When I made the big, bold decision to make money online, affiliate marketing was the obvious and most attractive solution for me. No inventory, no selling, no boss, no customer service — oh, yeah, I was “all in”!
Just get people to click my affiliate links and I was gonna be rich!
Anyone else suffer from that illusion when you first started?
It makes me cringe when I think back to that time, but hey, it did sound that easy.
But it wasn’t that easy.
I ran into two main problems:
- I had no clue how to make a web page, and
- I knew nothing about marketing.
I am a self-taught online marketer. I learned everything I know in the trenches and let me tell you, it’s been a brutal process. Like me, there are many one-man and one-woman shows out there who are learning the same way I did — and I admire them all.
The internet offers everyone an opportunity to make extra money, replace their full-time income, or succeed beyond their wildest dreams — but it’s not an overnight miracle type of thing.
We have to learn, and try, and do, and break things — and that is exactly the process I went through as I started my journey into affiliate marketing.
Making Blenders Un-Boring
The first big stumbling block is when you try to start writing content that will include your affiliate links.
What the heck do you type about these products? Say, for example, you’re wanting to offer blenders from Amazon.com as an affiliate. What the heck do you say about a blender??
Blenders = B-O-R-I-N-G, right?
Funny thing is, while blenders might be boring to you, those that read your page have blenders at the top of their list of Things to Buy — meaning, it’s not boring to them.
However, you can bore your readers off your page. Many affiliate marketers will just rephrase information about the product that they find on the Amazon product page and put that on their web page.
That, ladies and gentlemen, is boring. It also makes us an “unnecessary step in the sales funnel“. Why would Google show your page, which just repeats what is already on the Amazon page? Google disregarding your site is another can of worms that it is best to avoid.
So What CAN You Write That Will Please Your Readers And Google?
1. Analyze Reviews
In the reviews area on an Amazon page, there is a gold mine of information about that product from real consumers. Many times, just scanning through the reviews pops an idea into my head that I can run with. Other times, I see a recurring issue/concern with the product that needs to be mentioned and expanded on.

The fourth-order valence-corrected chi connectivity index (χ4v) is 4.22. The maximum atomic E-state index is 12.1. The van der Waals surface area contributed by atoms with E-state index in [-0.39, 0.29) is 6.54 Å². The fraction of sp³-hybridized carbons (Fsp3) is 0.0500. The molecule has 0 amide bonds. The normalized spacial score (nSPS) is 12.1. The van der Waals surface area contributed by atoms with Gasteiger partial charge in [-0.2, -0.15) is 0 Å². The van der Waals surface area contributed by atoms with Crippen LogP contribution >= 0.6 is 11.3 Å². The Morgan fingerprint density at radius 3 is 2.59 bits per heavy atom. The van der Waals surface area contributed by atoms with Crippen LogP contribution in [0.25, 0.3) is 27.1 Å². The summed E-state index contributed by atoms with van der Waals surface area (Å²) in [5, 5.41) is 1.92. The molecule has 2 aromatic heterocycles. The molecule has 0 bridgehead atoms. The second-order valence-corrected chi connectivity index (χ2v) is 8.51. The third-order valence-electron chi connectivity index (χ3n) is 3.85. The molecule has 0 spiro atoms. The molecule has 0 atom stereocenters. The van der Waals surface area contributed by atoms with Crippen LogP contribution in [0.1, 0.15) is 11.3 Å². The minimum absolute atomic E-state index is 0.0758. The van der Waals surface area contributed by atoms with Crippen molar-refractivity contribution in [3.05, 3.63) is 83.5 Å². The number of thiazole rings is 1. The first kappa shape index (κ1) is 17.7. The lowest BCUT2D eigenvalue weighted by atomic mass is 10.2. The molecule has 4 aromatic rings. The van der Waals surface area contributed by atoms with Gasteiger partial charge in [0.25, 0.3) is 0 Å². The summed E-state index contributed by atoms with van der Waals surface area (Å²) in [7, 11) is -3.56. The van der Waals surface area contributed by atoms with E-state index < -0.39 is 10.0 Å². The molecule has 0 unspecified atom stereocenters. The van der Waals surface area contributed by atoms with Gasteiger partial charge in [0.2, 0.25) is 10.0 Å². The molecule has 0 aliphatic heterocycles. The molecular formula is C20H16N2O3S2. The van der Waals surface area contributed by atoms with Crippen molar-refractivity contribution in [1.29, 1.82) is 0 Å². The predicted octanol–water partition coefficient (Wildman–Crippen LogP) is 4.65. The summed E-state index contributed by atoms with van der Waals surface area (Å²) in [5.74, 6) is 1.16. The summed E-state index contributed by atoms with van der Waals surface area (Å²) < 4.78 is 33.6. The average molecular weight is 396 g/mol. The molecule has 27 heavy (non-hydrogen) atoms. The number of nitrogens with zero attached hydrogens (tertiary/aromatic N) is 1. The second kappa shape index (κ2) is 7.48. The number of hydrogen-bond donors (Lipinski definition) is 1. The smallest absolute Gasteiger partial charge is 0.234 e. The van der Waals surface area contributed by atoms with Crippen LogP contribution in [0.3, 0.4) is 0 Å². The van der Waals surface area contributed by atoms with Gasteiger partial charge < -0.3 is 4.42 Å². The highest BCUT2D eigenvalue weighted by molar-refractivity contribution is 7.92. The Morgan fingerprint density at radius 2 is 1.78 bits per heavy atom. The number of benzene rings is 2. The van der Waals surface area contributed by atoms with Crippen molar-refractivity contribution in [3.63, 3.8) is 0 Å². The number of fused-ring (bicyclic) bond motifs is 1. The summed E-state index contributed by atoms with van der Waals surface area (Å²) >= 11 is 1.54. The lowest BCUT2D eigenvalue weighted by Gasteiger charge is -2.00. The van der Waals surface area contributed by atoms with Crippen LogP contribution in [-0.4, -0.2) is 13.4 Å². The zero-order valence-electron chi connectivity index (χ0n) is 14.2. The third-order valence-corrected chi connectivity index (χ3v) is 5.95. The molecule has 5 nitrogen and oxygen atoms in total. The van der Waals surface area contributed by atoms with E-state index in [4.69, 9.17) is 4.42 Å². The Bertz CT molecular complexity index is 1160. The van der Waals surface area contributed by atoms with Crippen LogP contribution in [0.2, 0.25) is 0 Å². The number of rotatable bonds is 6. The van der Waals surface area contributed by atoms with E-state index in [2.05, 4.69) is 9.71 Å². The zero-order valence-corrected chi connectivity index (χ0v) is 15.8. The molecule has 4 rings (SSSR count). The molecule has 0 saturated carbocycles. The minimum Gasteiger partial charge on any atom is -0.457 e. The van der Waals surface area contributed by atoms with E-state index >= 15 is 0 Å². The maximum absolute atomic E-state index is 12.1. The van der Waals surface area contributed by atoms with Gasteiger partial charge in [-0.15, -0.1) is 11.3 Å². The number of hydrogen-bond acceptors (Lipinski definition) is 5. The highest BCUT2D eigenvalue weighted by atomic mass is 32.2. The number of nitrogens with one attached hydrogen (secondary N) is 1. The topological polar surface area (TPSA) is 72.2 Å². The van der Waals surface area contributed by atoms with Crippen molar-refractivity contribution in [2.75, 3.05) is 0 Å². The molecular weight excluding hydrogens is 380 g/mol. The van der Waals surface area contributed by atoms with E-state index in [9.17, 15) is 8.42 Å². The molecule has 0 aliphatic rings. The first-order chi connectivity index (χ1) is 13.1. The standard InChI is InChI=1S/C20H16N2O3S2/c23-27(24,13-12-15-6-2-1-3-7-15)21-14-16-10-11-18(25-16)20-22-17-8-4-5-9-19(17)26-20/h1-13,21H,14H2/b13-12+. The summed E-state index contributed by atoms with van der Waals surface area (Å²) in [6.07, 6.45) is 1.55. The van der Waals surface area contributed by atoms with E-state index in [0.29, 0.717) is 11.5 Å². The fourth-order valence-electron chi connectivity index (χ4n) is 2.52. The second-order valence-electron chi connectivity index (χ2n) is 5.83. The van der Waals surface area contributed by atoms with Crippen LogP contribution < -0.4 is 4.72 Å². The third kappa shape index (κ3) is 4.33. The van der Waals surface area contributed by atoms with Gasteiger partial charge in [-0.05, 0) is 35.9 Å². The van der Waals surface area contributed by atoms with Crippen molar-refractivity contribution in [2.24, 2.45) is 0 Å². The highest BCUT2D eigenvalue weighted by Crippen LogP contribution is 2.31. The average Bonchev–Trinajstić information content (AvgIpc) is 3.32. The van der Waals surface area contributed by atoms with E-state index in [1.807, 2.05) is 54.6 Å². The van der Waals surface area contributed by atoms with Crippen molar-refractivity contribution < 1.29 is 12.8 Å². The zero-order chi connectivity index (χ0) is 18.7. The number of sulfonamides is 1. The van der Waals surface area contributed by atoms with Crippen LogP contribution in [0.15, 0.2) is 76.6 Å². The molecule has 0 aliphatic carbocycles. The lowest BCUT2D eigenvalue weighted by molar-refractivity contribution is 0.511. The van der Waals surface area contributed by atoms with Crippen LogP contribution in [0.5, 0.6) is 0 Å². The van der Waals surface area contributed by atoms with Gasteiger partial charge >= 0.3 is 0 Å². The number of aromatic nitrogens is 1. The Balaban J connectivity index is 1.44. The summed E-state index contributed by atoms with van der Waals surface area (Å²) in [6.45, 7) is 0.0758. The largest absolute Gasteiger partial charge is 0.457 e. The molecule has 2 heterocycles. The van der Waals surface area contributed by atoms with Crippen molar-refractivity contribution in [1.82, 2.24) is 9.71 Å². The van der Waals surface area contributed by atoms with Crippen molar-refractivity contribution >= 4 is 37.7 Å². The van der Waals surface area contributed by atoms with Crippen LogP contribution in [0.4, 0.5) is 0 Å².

Do not overlook the reviews for content ideas and topics worth covering.
2. Dig Into Forums
On my blog, I give away a guide I wrote called The Mind Eraser Method. This method utilizes Google and forums and, by using this method, you can find a wealth of information, consumer opinions and concerns, and content ideas for your affiliate page.
Forums are made up of real people having real conversations. Dig for this info. It will make your page better and, most importantly, very helpful for your readers.
3. Make the new familiar and the familiar new
I watched a great TED Talk with Rory Sutherland (vice chairman of Ogilvy Group) some time ago. Sutherland is an amazing and insightful advertising genius and I love hearing his talks.
In his talk (you can read the transcript here), Mr Sutherland compares advertising to poetry and says:
“Poetry is when you make new things familiar and familiar things new. Which isn’t a bad definition of what our job is, to help people appreciate what is unfamiliar, but also to gain a greater appreciation, and place a far higher value on those things which are already existing.”
Hearing that sent a lightning bolt through me. That is exactly what we, as affiliate marketers, should be doing!
People will come to your web page that have no real knowledge of the particular product you are promoting. You can (and should) use your content to introduce them to your product. In other words, make the new familiar.
Video overviews are great for this as they show the product in action and said product becomes familiar to your readers.
There will be other people who come to your web page that already know about your product, but are looking for more information and insight before making a purchase. These people do not want to read the same things they have already read all over the internet.
Give them something new about the product. A new angle, a new benefit, and/or a new way of using it. Share something new about a product they are already familiar with.
Don’t Sell, Qualify
Remember, as affiliate marketers, our job is not to sell — the sales pages are designed to convert the sales. Our job is to help the reader know what they want, so they want it when they get to the sales page.
Affiliate links do not help the reader. “CLICK HERE!!” plastered all over your web page does not help the reader. Copy/pasted product features do not help your readers, either.
By helping your reader and not being an unnecessary step in the sales funnel, you will find more sales in your affiliate account.
Opinions expressed in the article are those of the guest author and not necessarily Marketing Land.